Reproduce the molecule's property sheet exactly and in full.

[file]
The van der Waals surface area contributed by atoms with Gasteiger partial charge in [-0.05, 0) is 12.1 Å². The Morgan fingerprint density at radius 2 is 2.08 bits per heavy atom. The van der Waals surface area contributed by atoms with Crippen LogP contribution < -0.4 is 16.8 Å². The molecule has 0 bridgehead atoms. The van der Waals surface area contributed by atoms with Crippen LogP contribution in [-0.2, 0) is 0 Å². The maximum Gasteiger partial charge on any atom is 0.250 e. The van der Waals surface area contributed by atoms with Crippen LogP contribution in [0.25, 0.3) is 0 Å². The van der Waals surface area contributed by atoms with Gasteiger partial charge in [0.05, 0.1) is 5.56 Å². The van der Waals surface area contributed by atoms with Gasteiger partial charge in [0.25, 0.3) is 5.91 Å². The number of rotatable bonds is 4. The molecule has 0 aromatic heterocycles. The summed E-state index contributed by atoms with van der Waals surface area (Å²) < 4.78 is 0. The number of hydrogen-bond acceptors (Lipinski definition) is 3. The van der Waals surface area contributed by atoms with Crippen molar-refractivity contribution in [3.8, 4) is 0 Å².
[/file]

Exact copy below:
The van der Waals surface area contributed by atoms with Gasteiger partial charge in [-0.05, 0) is 12.1 Å². The Morgan fingerprint density at radius 2 is 2.08 bits per heavy atom. The van der Waals surface area contributed by atoms with Crippen LogP contribution < -0.4 is 16.8 Å². The molecule has 0 bridgehead atoms. The van der Waals surface area contributed by atoms with Crippen LogP contribution in [-0.2, 0) is 0 Å². The maximum Gasteiger partial charge on any atom is 0.250 e. The van der Waals surface area contributed by atoms with Crippen LogP contribution in [0.25, 0.3) is 0 Å². The van der Waals surface area contributed by atoms with Gasteiger partial charge in [0.05, 0.1) is 5.56 Å². The van der Waals surface area contributed by atoms with Gasteiger partial charge in [0.25, 0.3) is 5.91 Å². The number of rotatable bonds is 4. The molecule has 0 aromatic heterocycles. The summed E-state index contributed by atoms with van der Waals surface area (Å²) < 4.78 is 0. The number of hydrogen-bond acceptors (Lipinski definition) is 3. The van der Waals surface area contributed by atoms with Crippen molar-refractivity contribution in [3.8, 4) is 0 Å².